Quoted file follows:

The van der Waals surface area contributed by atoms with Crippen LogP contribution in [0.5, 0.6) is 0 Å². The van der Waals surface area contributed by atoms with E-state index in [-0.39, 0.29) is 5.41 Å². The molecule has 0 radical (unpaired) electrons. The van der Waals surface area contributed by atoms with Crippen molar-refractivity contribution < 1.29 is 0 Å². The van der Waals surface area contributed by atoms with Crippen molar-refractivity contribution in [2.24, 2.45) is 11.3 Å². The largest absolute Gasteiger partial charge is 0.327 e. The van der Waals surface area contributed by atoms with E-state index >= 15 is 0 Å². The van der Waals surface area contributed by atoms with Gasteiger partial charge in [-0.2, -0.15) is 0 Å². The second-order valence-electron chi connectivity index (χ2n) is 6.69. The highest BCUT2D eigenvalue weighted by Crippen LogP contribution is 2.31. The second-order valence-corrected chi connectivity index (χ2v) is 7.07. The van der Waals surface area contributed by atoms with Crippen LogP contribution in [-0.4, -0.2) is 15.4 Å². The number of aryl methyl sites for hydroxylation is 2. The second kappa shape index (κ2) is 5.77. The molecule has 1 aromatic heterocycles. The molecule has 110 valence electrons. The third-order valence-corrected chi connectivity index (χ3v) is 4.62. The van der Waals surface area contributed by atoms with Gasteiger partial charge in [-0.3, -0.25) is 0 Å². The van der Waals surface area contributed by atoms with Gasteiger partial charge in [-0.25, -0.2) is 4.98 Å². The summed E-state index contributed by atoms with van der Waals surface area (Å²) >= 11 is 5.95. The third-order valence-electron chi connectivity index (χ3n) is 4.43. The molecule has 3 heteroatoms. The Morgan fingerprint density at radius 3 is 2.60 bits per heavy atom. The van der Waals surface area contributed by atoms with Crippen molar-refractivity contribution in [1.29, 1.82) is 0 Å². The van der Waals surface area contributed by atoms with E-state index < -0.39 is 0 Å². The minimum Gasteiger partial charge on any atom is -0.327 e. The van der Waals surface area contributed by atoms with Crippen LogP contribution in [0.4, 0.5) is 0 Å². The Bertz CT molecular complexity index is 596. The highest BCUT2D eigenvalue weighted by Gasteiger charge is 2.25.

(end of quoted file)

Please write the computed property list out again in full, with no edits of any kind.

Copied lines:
The van der Waals surface area contributed by atoms with Crippen LogP contribution in [0.5, 0.6) is 0 Å². The van der Waals surface area contributed by atoms with E-state index in [-0.39, 0.29) is 5.41 Å². The molecule has 0 radical (unpaired) electrons. The van der Waals surface area contributed by atoms with Crippen molar-refractivity contribution < 1.29 is 0 Å². The van der Waals surface area contributed by atoms with Crippen molar-refractivity contribution in [2.24, 2.45) is 11.3 Å². The largest absolute Gasteiger partial charge is 0.327 e. The van der Waals surface area contributed by atoms with E-state index >= 15 is 0 Å². The van der Waals surface area contributed by atoms with Gasteiger partial charge in [-0.2, -0.15) is 0 Å². The second-order valence-electron chi connectivity index (χ2n) is 6.69. The highest BCUT2D eigenvalue weighted by Crippen LogP contribution is 2.31. The second-order valence-corrected chi connectivity index (χ2v) is 7.07. The van der Waals surface area contributed by atoms with Crippen LogP contribution in [-0.4, -0.2) is 15.4 Å². The number of aryl methyl sites for hydroxylation is 2. The second kappa shape index (κ2) is 5.77. The molecule has 1 aromatic heterocycles. The molecule has 110 valence electrons. The third-order valence-corrected chi connectivity index (χ3v) is 4.62. The van der Waals surface area contributed by atoms with Gasteiger partial charge in [-0.3, -0.25) is 0 Å². The van der Waals surface area contributed by atoms with Gasteiger partial charge in [-0.25, -0.2) is 4.98 Å². The summed E-state index contributed by atoms with van der Waals surface area (Å²) >= 11 is 5.95. The third-order valence-electron chi connectivity index (χ3n) is 4.43. The molecule has 3 heteroatoms. The Morgan fingerprint density at radius 3 is 2.60 bits per heavy atom. The van der Waals surface area contributed by atoms with Crippen molar-refractivity contribution in [1.29, 1.82) is 0 Å². The van der Waals surface area contributed by atoms with E-state index < -0.39 is 0 Å². The minimum Gasteiger partial charge on any atom is -0.327 e. The van der Waals surface area contributed by atoms with Crippen LogP contribution in [0.4, 0.5) is 0 Å². The Bertz CT molecular complexity index is 596. The highest BCUT2D eigenvalue weighted by Gasteiger charge is 2.25.